I witnessed this first hand with PGA Junior League which was a great concept modeled after other rec sports (including uni's) to introduce beginning and novice youth golfers to the game in an easy and light competitive team format. The thought was, the elite junior golfers already have the resources and support to exceed so let's provide something for the rest. The casual kids who play with grandpa once in a while and might play more if they got a taste of competition.
Within 3 years, it was practices 5 nights a week and all the elite junior players in our area using it as a further training ground and then galavanting across the Western US in the playoffs hoping to reach Nationals in Arizona in the fall. The kids in my program lost interest due to getting their ass kicked by 10 year olds dressed in $250 worth of Puma gear who could all break 40 for 9 holes (a few were around par) and even knew how to throw clubs and temper tantrums.
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The predictable rejoinder to the inequality of kids’ sports is basically: The system works just fine. Many famous athletes come from poor backgrounds, and some of them owe their careers to specialized super teams. Besides, one might argue, even though super teams for gifted and sufficiently wealthy young people might leave disadvantaged kids behind, this is simply the price that society must pay for excellence. It’s a version of a familiar conservative economic argument about the general economy: The U.S. has the world’s smartest people, because we celebrate success and punish indolence; so we should cut taxes on the rich and unwind collectivist welfare programs, which only dampen the nation’s competitive mojo.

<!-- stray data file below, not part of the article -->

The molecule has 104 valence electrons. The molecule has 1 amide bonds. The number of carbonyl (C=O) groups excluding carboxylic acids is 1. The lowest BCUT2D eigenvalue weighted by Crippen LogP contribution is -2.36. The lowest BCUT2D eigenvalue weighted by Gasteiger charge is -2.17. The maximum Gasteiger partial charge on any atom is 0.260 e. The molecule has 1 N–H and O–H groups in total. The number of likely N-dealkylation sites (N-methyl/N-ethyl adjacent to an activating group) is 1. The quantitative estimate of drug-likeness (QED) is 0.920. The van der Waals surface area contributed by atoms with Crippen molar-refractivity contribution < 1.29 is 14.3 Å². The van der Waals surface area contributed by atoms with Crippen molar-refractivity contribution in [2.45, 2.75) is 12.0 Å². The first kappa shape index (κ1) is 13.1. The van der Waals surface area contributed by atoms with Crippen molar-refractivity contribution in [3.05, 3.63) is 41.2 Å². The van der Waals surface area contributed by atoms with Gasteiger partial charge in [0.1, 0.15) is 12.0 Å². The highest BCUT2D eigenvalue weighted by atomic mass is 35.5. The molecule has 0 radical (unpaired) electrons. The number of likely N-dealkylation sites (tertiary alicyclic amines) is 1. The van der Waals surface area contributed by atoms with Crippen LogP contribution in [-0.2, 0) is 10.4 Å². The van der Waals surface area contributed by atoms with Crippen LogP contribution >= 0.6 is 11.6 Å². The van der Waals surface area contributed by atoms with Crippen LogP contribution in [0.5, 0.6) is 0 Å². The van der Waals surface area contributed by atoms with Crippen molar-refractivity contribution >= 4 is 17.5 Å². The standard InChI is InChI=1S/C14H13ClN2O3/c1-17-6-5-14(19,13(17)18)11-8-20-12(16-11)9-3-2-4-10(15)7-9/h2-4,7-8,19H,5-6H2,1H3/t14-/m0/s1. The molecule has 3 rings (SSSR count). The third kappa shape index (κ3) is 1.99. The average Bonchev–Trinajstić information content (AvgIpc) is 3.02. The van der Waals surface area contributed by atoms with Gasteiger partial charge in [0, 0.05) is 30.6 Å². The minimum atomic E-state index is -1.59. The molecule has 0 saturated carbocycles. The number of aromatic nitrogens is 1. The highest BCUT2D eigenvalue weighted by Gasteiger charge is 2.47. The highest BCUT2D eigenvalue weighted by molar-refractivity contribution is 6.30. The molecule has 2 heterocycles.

But just as Europe offers alternative models for balancing equality and efficiency in the overall economy, it also offers alternative models for youth sports.
For example, Norway’s youth-sports policies are deliberately egalitarian. The national lottery, which is run by a government-owned company called Norsk Tipping, spends most of its profit on national sports and funnels hundreds of millions of dollars to youth athletic clubs every year. Parents don’t need to shell out thousands to make sure their kids get to play. And play is an operative word: Norwegian leagues value participation over competition so much that clubs with athletes below the age of 13 cannot even publish game scores. Remarkably, teams that release their scores online can face expulsion from the Norwegian confederation of sports.
It might seem like any country’s athletic prowess would atrophy under such socialist and anticompetitive policies. Instead, Norway is an athletic juggernaut. In the last Winter Olympics, the country won 39 medals—the most of any country in the history of the Games and nearly twice as many as the United States. It did so with a smaller population than Minnesota’s.
The U.S. sees itself as a land of winners bred by a culture of fierce competition that rewards success. But in youth sports, that competition doesn’t happen—excuse the metaphor—on a level playing field.
https://www.theatlantic.com/ideas/archi ... 0BjnddUkvk